How Will Your Business Benefit from the SECURE Act?

In the twilight of 2019, President Trump signed into law the Setting Every Community Up for Retirement Enhancement (SECURE) Act that took effect January 1, 2020. 

At its core, the SECURE Act is meant to encourage increased retirement savings and provides a number of paths for individuals to do so. It has pushed back timelines for contribution and required distributions. It also created stipulations for part-time employees to participate in employer 401(k) plans if they meet certain stipulations in addition to a host of other enhanced saving opportunities.

While the majority of Americans save for retirement through a work-based plan, employees at small businesses have largely been unable to do so. Nearly 75 percent of workers at companies with fewer than 100 employees weren’t covered by an employer plan in 2017. Small business owners have rightfully cited startup costs and administrative burdens as hurdles to offering plans. 

To address these issues, one less publicized provision of the SECURE Act is a massive increase in the small business tax credit to cover the costs of the first three years an employer offers a workplace retirement plan. Originally, the tax credit was $500 a year for up to three years; however, the new provision now allows up to $5,000 a year (for a total of up to $15,000 over three years). There are also increased credits available for employers who require their workers to automatically enroll in their company’s retirement plans. 

Perhaps most importantly though, a part of the SECURE Act now allows small business owners the ability to band together to create Multiple Employer Plans (MEPs). MEPs pool small business resources to offer workplace retirement plans that are easier to administer and more cost effective for their owners. This also includes an annuity option for existing retirement plans, which previously could only be taken as a lump sum for taxation purposes.

Why does this matter? If you want to attract the highest quality employees for your open positions, you need to utilize avenues to offer plans that increase the allure of working for you. According to a 2019 study by the Society for Human Resource Management, retirement benefits ranked second in importance (after health care) among all the benefits that employers offer. 

The new law comes with a variety of updates and procedures. We can help you realign your business practices today to start capitalizing on its benefits, whether you’re a small business owner or an employee contributing to a work-based plan.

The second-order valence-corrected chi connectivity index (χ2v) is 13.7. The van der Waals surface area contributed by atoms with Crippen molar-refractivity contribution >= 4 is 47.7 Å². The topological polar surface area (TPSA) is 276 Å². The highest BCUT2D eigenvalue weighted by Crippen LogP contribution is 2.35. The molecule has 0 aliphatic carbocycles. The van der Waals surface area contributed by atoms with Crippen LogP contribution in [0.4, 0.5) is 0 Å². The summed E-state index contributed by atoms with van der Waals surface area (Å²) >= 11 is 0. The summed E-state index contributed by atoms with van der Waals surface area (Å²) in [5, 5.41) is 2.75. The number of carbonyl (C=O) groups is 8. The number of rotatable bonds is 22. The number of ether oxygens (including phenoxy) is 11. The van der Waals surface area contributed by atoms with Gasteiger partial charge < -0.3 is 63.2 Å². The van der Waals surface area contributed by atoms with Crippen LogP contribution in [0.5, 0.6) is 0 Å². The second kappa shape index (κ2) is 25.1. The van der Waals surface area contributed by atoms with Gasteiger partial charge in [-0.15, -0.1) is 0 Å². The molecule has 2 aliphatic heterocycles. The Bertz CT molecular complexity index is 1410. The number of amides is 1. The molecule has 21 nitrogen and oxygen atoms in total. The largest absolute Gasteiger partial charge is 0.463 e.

Want to learn more on how these and other portions of the SECURE Act affect your taxes? Contact our office at 724-216-5180 or use our online form to schedule a consultation.

Ready to Sell Your Company in 2020? Read this First

Congratulations! You’ve made a decision to pass your company’s legacy onto someone else – perhaps a child or a likeminded stranger – and ride off into the sunset of retirement… or onto your next business venture. 

Of course, you will be taxed on the profit you make from the sale. So, as you prepare for this transition, there are a number of tax-related implications to consider as you strive to minimize your tax responsibilities. Without proper guidance from an experienced tax attorney, you could end up paying nearly half of your sales price in taxes. 

There are different tax rates depending on whether proceeds of the sale are taxed as ordinary income or capital gains. When you are selling a business, the goal is to maximize the amount of sold assets that are categorized as capital gain. Buyers conversely, for their own tax planning purposes, prefer to allocate as much of the contract sales price to  items that would categorized as ordinary income to the seller.  

Like most business deals, there’s a subtle negotiating dance between the parties over the ratio of capital gains versus ordinary income that results in a settlement that neither party is happy about, but both can live with.

There are additional intricacies when considering whether the sale is an all-cash deal or requires payment installments; whether the sale is one of assets or one of stocks; or whether the sale can be treated as a tax-free corporation (in the case of a deal between two corporations). 

Before you begin negotiations to sell your company, contact a law firm that specializes in tax law, including the timing and characterizations of transactions. I have been providing tax services to businesses and individuals for many years. Beforehand, I worked as a licensed certified public accountant and earned a master’s in taxation. Contact our office at 724-216-5180 or use our online form to see how we can help you.

Reporting Foreign Bank Accounts Isn’t a Choice

A photo of the US Tax Guide Book